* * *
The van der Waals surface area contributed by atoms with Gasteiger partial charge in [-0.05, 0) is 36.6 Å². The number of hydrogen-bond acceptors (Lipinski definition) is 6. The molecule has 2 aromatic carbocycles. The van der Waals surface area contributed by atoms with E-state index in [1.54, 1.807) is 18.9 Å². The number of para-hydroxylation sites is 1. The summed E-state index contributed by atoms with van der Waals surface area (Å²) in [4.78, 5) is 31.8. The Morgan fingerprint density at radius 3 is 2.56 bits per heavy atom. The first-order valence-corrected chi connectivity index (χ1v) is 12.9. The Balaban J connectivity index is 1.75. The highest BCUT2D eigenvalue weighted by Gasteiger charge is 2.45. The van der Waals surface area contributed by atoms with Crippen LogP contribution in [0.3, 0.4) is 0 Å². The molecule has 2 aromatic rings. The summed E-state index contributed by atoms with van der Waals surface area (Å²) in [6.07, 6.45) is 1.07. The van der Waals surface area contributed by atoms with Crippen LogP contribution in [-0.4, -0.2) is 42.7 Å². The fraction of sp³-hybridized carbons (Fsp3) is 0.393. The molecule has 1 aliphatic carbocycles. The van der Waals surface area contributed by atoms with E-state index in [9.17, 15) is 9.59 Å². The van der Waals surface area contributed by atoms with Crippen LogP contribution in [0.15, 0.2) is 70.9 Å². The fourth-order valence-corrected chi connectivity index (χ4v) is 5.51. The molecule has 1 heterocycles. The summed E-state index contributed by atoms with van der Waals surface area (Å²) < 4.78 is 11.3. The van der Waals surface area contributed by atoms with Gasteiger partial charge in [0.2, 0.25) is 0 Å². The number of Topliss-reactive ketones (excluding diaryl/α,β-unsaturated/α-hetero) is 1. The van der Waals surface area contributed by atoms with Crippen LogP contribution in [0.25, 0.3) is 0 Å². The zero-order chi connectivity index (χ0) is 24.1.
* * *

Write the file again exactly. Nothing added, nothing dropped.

The van der Waals surface area contributed by atoms with Gasteiger partial charge in [-0.05, 0) is 36.6 Å². The number of hydrogen-bond acceptors (Lipinski definition) is 6. The molecule has 2 aromatic carbocycles. The van der Waals surface area contributed by atoms with E-state index in [1.54, 1.807) is 18.9 Å². The number of para-hydroxylation sites is 1. The summed E-state index contributed by atoms with van der Waals surface area (Å²) in [4.78, 5) is 31.8. The Morgan fingerprint density at radius 3 is 2.56 bits per heavy atom. The first-order valence-corrected chi connectivity index (χ1v) is 12.9. The Balaban J connectivity index is 1.75. The highest BCUT2D eigenvalue weighted by Gasteiger charge is 2.45. The van der Waals surface area contributed by atoms with Crippen LogP contribution in [0.3, 0.4) is 0 Å². The molecule has 2 aromatic rings. The summed E-state index contributed by atoms with van der Waals surface area (Å²) in [6.07, 6.45) is 1.07. The van der Waals surface area contributed by atoms with Crippen LogP contribution in [-0.4, -0.2) is 42.7 Å². The fraction of sp³-hybridized carbons (Fsp3) is 0.393. The molecule has 1 aliphatic carbocycles. The van der Waals surface area contributed by atoms with E-state index in [9.17, 15) is 9.59 Å². The van der Waals surface area contributed by atoms with Crippen LogP contribution in [0.15, 0.2) is 70.9 Å². The fourth-order valence-corrected chi connectivity index (χ4v) is 5.51. The molecule has 1 heterocycles. The summed E-state index contributed by atoms with van der Waals surface area (Å²) < 4.78 is 11.3. The van der Waals surface area contributed by atoms with Gasteiger partial charge in [0.2, 0.25) is 0 Å². The number of Topliss-reactive ketones (excluding diaryl/α,β-unsaturated/α-hetero) is 1. The van der Waals surface area contributed by atoms with Crippen LogP contribution in [0.25, 0.3) is 0 Å². The zero-order chi connectivity index (χ0) is 24.1.